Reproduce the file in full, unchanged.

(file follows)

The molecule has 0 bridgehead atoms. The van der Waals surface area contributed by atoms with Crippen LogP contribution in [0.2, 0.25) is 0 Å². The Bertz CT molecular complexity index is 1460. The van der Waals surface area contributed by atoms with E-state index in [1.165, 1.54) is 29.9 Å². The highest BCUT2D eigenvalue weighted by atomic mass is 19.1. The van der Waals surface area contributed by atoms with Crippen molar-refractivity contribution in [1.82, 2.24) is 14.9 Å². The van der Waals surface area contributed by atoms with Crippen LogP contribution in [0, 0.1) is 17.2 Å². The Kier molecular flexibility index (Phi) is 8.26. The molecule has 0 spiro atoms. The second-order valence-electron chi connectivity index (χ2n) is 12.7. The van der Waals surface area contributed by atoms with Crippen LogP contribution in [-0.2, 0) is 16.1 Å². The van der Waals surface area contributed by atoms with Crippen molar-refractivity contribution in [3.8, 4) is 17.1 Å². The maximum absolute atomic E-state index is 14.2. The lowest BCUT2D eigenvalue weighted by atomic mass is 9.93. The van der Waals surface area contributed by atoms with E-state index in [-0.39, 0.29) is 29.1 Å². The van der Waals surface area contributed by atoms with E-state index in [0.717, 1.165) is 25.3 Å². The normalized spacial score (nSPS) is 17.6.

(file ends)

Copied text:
The molecule has 0 bridgehead atoms. The van der Waals surface area contributed by atoms with Crippen LogP contribution in [0.2, 0.25) is 0 Å². The Bertz CT molecular complexity index is 1460. The van der Waals surface area contributed by atoms with E-state index in [1.165, 1.54) is 29.9 Å². The highest BCUT2D eigenvalue weighted by atomic mass is 19.1. The van der Waals surface area contributed by atoms with Crippen molar-refractivity contribution in [1.82, 2.24) is 14.9 Å². The van der Waals surface area contributed by atoms with Crippen LogP contribution in [0, 0.1) is 17.2 Å². The Kier molecular flexibility index (Phi) is 8.26. The molecule has 0 spiro atoms. The second-order valence-electron chi connectivity index (χ2n) is 12.7. The van der Waals surface area contributed by atoms with Crippen LogP contribution in [-0.2, 0) is 16.1 Å². The van der Waals surface area contributed by atoms with Crippen molar-refractivity contribution in [3.8, 4) is 17.1 Å². The maximum absolute atomic E-state index is 14.2. The lowest BCUT2D eigenvalue weighted by atomic mass is 9.93. The van der Waals surface area contributed by atoms with E-state index in [-0.39, 0.29) is 29.1 Å². The van der Waals surface area contributed by atoms with E-state index in [0.717, 1.165) is 25.3 Å². The normalized spacial score (nSPS) is 17.6.